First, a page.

Turtle Gets Tangled Up In Multi-Million-Dollar Cocaine Deal


Tom Hale


Tom Hale

Senior Journalist

Tom is a writer in London with a Master's degree in Journalism whose editorial work covers anything from health and the environment to technology and archaeology.

Senior Journalist

The injured loggerhead turtle surrounded by packages of cocaine. US COAST GUARD

In the midst of a big cocaine bust deep in eastern Pacific waters, a US Coast Guard drug-enforcement team became unlikely wildlife heroes.

Crew members found a female loggerhead turtle trapped in the middle of 26 floating rectangular bales of cocaine, the US Coast Guard announced on Sunday. The string tying the bales together had become tangled around the turtle, leaving her with severe sores around her neck and flippers.


After cutting the lines with a knife, they took the turtle aboard for a quick check-up. Then they had to deal with the other problem at hand: a shedload of cocaine floating around the sea.

The bales contained around 800 kilograms (1760 pounds) of cocaine, with a street value of around $53 million. It’s believed they were attached to a high-speed boat traveling down drug-trafficking routes along the Central American coast but were ditched by the smugglers. The crew found the unlucky loggerhead during a 68-day Eastern Pacific counter-drug patrol as part of Operation Martillo.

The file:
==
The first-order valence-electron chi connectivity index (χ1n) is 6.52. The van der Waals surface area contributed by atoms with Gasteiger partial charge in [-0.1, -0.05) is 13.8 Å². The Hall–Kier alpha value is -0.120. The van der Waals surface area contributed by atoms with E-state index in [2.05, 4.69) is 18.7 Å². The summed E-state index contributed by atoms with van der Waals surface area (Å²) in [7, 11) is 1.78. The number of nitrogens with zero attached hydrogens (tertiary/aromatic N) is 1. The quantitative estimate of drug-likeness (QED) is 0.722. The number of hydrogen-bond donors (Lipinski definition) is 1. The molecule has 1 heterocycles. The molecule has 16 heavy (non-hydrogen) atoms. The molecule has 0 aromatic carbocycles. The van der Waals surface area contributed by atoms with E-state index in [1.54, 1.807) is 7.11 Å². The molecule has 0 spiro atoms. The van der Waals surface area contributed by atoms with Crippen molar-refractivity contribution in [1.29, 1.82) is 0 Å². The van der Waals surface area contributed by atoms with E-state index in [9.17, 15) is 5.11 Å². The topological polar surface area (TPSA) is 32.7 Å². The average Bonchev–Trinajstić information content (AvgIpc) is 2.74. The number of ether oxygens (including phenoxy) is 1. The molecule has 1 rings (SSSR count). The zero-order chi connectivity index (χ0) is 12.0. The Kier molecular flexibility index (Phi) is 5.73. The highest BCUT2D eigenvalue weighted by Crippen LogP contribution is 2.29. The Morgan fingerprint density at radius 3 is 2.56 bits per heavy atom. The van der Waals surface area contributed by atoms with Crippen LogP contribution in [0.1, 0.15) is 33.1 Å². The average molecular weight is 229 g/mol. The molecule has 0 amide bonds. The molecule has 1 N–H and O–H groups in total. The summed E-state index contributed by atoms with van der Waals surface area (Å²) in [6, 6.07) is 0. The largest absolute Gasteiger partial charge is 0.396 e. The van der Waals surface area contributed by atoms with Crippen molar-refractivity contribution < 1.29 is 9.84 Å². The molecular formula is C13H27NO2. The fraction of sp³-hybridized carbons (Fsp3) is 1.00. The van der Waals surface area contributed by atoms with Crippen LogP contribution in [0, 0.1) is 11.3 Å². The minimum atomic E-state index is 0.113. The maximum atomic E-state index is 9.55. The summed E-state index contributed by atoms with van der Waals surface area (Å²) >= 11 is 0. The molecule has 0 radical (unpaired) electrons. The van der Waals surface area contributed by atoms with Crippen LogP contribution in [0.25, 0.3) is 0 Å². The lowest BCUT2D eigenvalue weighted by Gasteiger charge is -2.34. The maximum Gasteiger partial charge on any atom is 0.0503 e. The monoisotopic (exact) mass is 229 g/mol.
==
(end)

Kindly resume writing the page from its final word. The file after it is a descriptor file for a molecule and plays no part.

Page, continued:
Some people have suggested that this turtle might be complicit in this multi-million-dollar crime. On the US Coast Guard's Facebook page, one user joked: “Righhhhht. The turtle was 'caught' in the line and surrounded by 53 million dollars [of] coke. It’s obvious the cartels have trained turtles to traffic cocaine for them. It guarantees the turtle, if caught, will always be let go. Well played cartels, well played.”

The turtle did not deny any of these allegations.


Loggerheads are circumglobal, meaning you can find them in a whole host of temperate and tropical regions in the Atlantic, Pacific, and Indian Oceans. The two populations that live in the Pacific Ocean are both listed as "endangered" under the Endangered Species Act, meaning they are at risk of extinction within the foreseeable future.

The World Wide Fund for Nature (WWF) claims that accidentally getting caught in fishermen’s nets and lines is one of the main causes of death for these turtles. Before the introduction of specialized Turtle Excluder Devices, it’s estimated 50,000 loggerheads were killed in nets in the Gulf of Mexico and the Atlantic Ocean alone. They are also faced with the threats of pollution, habitat destruction, poaching of their eggs and meat, and rising sea temperatures.


  • tag
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  • marine life,

  • drugs,

  • strange,

  • loggerhead turtle,

  • turtle,

  • Pacific,

  • US,

  • drug trade,

  • coast guard